DIY Solar Battery Backup with Solar Panels + Diagram

This DIY solar system with battery storage expands the DIY home battery backup system without solar.

This system adds solar panels to make it a complete off-the-grid system. We call this kind of system a DIY solar battery backup or a DIY home solar battery system.

However, it’s still a small system used to run your refrigerator, well pump, or several lights during a blackout. It’s not meant to be used continuously. This system is ideal for preppers or emergency preparedness.

Parts:

Explanation of the Solar System

Selecting the Solar Panels

The solar panels should charge the battery in one day. In most locations, the amount of sun hours per day is 3. Remember that our usable battery capacity was 600wh? If we divide 600wh by 3 hours, we become 200 Watts. So we need 200 Watts worth of solar panels to recharge the battery in one day. To keep the installation portable and the current low, we will use two 100-watt solar panels. The solar panels can be from any manufacturer like santansolar or renogy.

Selecting a Fuse for the Solar Panels

We need a fuse between the solar panels and the charge controller. The size of the fuse will be indicated on the solar panel specifications. In this case, the maximum series fuse is 10Amps. We will use a 10A MC4 fuse.

Wiring the System

Next, we will wire the solar panels to the existing system. As you can see on the schematic, the two solar panels are wired in series. That means that the negative of the first panel is connected to the positive of the second panel. If we do that, we will have one positive and one negative wire. After we have attached the 10A MC4 fuse, we can put both ends into the MPPT charge controller.

Calculating the Voltage Drop

The wires from the solar panels to the charge controllers will be longer than other wires in the system. That’s why we need to do a voltage drop calculation. I have made a video about why we must do this.

We will multiply the open circuit voltage of the solar panel by two because we have two panels wired in series. This adds up the voltage. Check out my video about wiring in series or parallel for more information on why we wire in series.

We now become 42,6Volts. The current stays the same at 5,93Amps. Now we have everything we need to calculate the voltage drop except the distance to the charge controller. I will calculate two wire lengths, one 25 feet, and one 40 feet. As a rule, you must keep the total voltage drop under 3 percent. In example one, we need a 16 gauge wire; in the second example, we will need a 14 gauge wire. In reality, there are only 10, and 12-gauge extension wires sold online, so we will use a 12-gauge cable with mc4 connectors.

16 AWG wire
14 AWG wire

Adding the Charge Controller

Now we need to select the charge controller. We have to calculate two things here.

  1. The first is the current to the battery,
  2. The second is the maximum input voltage of the charge controller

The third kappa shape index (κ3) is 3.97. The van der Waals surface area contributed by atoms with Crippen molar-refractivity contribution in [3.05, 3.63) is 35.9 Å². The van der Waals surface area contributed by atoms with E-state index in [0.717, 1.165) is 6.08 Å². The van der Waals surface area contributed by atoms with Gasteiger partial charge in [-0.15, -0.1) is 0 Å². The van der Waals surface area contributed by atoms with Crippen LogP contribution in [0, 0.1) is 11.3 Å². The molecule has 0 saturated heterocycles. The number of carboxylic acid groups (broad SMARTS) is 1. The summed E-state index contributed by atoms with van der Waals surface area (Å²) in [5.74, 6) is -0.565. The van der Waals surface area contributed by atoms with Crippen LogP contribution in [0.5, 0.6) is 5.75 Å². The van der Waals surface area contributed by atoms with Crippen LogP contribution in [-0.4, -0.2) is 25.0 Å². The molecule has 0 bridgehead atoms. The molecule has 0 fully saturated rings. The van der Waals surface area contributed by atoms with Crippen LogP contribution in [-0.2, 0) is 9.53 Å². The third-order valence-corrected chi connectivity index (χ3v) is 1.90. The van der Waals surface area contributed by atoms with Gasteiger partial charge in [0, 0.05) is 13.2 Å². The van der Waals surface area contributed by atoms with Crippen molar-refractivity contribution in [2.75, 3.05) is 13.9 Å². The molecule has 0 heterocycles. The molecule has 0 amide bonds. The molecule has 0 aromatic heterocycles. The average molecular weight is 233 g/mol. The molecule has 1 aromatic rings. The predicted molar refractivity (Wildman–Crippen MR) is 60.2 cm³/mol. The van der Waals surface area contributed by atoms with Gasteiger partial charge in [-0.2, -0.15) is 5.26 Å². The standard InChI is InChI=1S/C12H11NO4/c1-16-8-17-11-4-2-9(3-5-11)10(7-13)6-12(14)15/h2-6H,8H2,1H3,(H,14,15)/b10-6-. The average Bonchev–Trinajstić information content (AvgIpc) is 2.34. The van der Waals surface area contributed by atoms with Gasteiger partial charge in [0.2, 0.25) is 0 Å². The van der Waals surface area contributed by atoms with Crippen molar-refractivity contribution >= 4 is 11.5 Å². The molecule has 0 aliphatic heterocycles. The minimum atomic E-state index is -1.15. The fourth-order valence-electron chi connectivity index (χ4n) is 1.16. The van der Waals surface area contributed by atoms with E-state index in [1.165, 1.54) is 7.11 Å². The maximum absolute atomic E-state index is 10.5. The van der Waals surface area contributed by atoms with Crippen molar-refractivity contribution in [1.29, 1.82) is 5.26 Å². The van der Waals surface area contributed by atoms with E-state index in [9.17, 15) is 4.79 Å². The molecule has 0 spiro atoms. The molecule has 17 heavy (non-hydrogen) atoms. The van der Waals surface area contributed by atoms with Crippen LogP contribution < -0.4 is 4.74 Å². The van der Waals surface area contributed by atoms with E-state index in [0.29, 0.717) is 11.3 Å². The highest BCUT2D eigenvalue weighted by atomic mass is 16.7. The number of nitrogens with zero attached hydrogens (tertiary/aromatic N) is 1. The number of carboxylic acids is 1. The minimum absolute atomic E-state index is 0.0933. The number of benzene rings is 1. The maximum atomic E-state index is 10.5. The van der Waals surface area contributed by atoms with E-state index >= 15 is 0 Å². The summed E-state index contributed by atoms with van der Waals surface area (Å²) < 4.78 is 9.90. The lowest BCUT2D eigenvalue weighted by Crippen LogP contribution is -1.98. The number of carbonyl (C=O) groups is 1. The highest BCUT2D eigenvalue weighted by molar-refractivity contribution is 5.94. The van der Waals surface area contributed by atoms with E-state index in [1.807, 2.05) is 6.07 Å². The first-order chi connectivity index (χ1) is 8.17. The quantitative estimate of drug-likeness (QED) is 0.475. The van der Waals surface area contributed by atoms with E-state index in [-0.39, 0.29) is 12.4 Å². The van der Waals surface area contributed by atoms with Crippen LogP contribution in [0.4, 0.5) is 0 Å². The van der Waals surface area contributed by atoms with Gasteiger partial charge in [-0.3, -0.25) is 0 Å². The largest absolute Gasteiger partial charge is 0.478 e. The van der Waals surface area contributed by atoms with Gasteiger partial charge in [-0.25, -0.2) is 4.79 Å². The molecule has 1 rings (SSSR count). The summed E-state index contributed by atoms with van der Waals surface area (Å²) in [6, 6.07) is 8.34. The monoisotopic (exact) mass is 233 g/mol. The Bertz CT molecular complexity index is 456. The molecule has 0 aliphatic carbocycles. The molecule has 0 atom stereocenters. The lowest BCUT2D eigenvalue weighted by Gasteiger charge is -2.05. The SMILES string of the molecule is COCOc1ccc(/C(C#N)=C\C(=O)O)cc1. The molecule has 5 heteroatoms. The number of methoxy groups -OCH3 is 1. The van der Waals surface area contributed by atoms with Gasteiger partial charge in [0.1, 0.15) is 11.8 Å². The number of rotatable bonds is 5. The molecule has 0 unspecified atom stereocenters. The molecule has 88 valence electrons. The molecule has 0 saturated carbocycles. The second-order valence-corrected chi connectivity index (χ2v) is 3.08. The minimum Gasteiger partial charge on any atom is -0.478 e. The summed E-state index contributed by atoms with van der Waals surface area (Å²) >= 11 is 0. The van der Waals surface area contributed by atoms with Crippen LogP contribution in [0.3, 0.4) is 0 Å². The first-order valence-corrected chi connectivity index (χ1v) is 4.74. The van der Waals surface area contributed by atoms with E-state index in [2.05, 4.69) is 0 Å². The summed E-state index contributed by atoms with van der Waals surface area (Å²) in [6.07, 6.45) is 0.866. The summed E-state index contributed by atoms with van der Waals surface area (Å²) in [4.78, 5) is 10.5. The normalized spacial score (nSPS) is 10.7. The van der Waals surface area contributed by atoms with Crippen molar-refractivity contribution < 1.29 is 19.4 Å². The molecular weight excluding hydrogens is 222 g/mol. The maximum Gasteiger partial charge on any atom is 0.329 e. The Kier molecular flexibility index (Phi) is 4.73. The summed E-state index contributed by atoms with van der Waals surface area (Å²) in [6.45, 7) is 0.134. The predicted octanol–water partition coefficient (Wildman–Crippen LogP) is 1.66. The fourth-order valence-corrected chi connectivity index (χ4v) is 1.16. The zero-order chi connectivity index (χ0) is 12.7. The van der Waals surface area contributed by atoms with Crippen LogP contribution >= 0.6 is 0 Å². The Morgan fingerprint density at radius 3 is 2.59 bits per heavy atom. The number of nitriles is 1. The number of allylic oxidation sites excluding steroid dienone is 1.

If we divide 200W of solar by 13V charging voltage, we become 15.4 amps. We must multiply this by a safety factor of 1,25 to become 19,25 amps. We can use a 20 amp charge controller.

The total voltage of the two panels is 42,6Volts. We also have to multiply this by a safety factor of 1,25 to become 53,25V. This is under 100V. Combining these two values, we can select a charge controller that is 20Amps with a maximum input voltage of 100volts.

Selecting Charge wire and Fuse

Lastly, we must select the wire from the charge controller to the battery. The charge controller will put a maximum of 20 amps into the battery, so we need a wire that can handle 20Amps.

To calculate the minimum fuse size, we have to calculate the current that goes through the wire, which is 20amps. We multiply that by the 1,25 safety factor to become 25Amps. The wire can be 12 gauge, but since there is no 25Amp fuse, we have to use 10 gauge.

The maximum fuse for a 10 gauge cable is 35A. Now we need to choose a fuse that is in between these two. We will use a 30A fuse. The maximum length will be 6ft. Keep this distance as short as possible.

Selecting a 30A fuse for 10 AWG

Cost

The total cost for this system is everything from the previous video, plus the extra components we have added to this system. These are:

  • Two solar panels for a total of 180 dollars.
  • 20 feet solar extension cable for 23 dollars,
  • An inline mc4 fuse for 16 dollars,
  • A 20a charge controller for 80 dollars,
  • 10 gauge battery cables with fuse holder for 15 dollars

We have 314 dollars plus 304 dollars from the previous installation. The total for this system is 622 dollars. The links to these parts are at the top of this page.

Conclusion

You now have made a DIY home solar battery system. Adding a few solar panels to an existing system is relatively easy.

If you are interested in learning more, you can read my bestselling book about off-grid solar power.

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